Experts suggest calling the local IRS office to explain the situation, then setting up a repayment schedule the agency considers reasonable
The IRS in February sent me a check for over $7,000. It was a mistake on their part as well as a mistake on my part for using the money for car repairs and other bills. I have no choice but to pay them back and will send them $600 or $700 this month. I'm self-employed and get Social Security. Can they take my business revenues or benefits each month if they do not like what I am paying them? —T.D., Valencia, Calif. In certain cases, the Internal Revenue Service can levy a person's business revenue and Social Security benefits to collect past-due amounts, says David Donnelly, a CPA and tax manager at Marcum, an accounting and advisory firm in Melville, N.Y. In fact, the IRS has been known to empty bank accounts—without prior notice—to satisfy debt in arrears, a practice particularly dangerous for a self-employed individual who may keep several thousand dollars in an account to cover cash-flow gaps, says Peter Iannone, a CPA and director of the Los Angeles office of CBIZ MHM, an accounting and consulting firm. Fortunately, such practices typically take place only in extreme circumstances and after repeated attempts to collect the debt in a less intrusive manner are ignored or payment plans have been set up and then broken, Donnelly says. "If a person sets up an installment plan and complies with the terms of it, the service will not levy other sources of income." Rather than just sending monthly checks, call your local IRS office and speak to an agent about this situation, suggests Robert Jensen, a CPA at King, King, Alleman, Jensen in Burbank, Calif. "Explain the error you both made and then ask if you can pay it back over time via an installment agreement. Since the mistake was first made by the IRS, the IRS may be willing to work with you," he says. Payment Plan Request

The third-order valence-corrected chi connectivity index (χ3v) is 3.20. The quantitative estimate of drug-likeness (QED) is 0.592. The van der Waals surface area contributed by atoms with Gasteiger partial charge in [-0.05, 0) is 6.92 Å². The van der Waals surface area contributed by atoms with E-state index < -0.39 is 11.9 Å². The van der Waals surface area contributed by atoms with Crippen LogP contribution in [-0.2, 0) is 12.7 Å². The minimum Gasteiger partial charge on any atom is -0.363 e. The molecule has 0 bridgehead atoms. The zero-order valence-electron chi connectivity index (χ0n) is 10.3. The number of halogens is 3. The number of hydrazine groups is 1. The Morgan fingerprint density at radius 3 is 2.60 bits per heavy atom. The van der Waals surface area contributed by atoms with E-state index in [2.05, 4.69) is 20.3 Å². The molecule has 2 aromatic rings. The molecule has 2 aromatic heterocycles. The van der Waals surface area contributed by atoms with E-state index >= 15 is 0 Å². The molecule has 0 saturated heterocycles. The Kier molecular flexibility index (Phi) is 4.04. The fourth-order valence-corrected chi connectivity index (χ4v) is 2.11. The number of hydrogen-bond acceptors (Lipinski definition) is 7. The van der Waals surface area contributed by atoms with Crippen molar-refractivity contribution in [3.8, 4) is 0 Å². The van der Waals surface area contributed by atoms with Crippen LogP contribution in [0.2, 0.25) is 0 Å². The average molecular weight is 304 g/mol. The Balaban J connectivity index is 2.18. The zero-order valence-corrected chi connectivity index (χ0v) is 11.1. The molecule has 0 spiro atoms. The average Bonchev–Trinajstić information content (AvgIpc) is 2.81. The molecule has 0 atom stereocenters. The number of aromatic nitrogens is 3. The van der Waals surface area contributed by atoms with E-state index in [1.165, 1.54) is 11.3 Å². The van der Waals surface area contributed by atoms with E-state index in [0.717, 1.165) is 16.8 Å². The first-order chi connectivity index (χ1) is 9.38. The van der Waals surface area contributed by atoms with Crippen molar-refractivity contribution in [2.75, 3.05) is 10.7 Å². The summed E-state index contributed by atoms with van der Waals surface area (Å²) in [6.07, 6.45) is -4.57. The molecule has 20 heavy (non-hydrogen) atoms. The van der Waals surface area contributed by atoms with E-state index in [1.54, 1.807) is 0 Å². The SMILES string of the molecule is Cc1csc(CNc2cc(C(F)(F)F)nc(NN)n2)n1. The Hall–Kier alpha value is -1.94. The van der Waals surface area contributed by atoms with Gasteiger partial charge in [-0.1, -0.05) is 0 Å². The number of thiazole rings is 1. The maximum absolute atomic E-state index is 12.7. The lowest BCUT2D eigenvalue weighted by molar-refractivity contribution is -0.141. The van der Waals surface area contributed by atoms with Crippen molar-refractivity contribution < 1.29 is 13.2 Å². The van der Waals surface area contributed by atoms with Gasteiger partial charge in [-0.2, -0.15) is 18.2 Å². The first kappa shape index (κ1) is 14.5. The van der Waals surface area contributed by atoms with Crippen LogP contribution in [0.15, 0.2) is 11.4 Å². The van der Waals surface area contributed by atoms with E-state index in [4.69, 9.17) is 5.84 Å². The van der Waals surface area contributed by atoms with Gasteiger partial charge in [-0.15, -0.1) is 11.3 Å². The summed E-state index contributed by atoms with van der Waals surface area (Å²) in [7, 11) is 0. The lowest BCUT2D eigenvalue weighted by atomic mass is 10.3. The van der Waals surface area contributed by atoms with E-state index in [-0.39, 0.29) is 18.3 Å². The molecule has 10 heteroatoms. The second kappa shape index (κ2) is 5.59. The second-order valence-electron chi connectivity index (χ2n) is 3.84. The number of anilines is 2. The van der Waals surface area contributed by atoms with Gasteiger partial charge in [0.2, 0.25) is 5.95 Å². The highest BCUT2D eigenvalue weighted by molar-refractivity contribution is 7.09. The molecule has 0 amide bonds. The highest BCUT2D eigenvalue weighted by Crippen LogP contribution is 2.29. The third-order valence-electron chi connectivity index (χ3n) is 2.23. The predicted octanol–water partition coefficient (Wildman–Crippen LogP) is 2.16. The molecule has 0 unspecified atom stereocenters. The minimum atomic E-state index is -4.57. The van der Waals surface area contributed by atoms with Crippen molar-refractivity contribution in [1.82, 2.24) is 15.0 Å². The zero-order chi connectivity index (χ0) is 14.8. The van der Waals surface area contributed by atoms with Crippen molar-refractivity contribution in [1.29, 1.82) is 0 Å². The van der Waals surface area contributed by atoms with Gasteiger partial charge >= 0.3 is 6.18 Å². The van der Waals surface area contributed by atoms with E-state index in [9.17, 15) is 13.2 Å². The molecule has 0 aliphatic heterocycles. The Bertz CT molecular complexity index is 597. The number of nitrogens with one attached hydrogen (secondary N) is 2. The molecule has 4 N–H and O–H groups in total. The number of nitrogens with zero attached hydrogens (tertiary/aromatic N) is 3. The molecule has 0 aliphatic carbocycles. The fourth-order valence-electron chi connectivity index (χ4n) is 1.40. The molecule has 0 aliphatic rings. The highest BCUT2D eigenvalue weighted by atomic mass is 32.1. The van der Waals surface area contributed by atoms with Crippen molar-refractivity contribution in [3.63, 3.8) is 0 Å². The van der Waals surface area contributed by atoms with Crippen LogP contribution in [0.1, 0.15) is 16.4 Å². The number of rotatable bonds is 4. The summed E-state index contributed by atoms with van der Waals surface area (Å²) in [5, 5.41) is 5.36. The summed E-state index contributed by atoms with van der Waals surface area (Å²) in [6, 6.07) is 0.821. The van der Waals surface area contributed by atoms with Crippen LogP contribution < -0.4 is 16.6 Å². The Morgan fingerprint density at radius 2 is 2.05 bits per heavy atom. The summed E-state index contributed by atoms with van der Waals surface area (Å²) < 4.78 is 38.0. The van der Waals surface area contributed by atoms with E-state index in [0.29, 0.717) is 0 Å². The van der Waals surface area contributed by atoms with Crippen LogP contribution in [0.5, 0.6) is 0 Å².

Follow up the phone call by filing Form 9465, a request for payment plan. For amounts less than $25,000, the IRS will automatically grant a payment plan, Iannone says. If you can send a larger chunk of the money owed with the Form 9465 as your first payment, that will show your offer is "in earnest" and will make its terms more likely to be accepted, he says. If the repayment formula you propose gets the total amount repaid within about 15 months, it's likely the IRS will consider that time frame reasonable. And, if the original mistake was entirely theirs—and did not stem from a tax return error showing that you were entitled to a refund—then the IRS may waive the penalties it usually imposes, Iannone says. It likely will not waive interest on the $7,000, however. "When the taxing agency discovers their mistake, they will charge interest on the amount from the date they sent the check to the date you pay back the money," says Jan Zobel, an enrolled agent based in Oakland, Calif., and author of Minding Her Own Business: The Self-Employed Woman's Guide to Taxes and Recordkeeping. Your dilemma is a good reminder never to deposit or cash a check from the IRS or your state government if it is unexpected. "Hold on to the check until you confirm the validity with your tax professional or with the taxing agency," Zobel says. "If it was a mistake, write 'VOID' across it and return it to the address from which it came."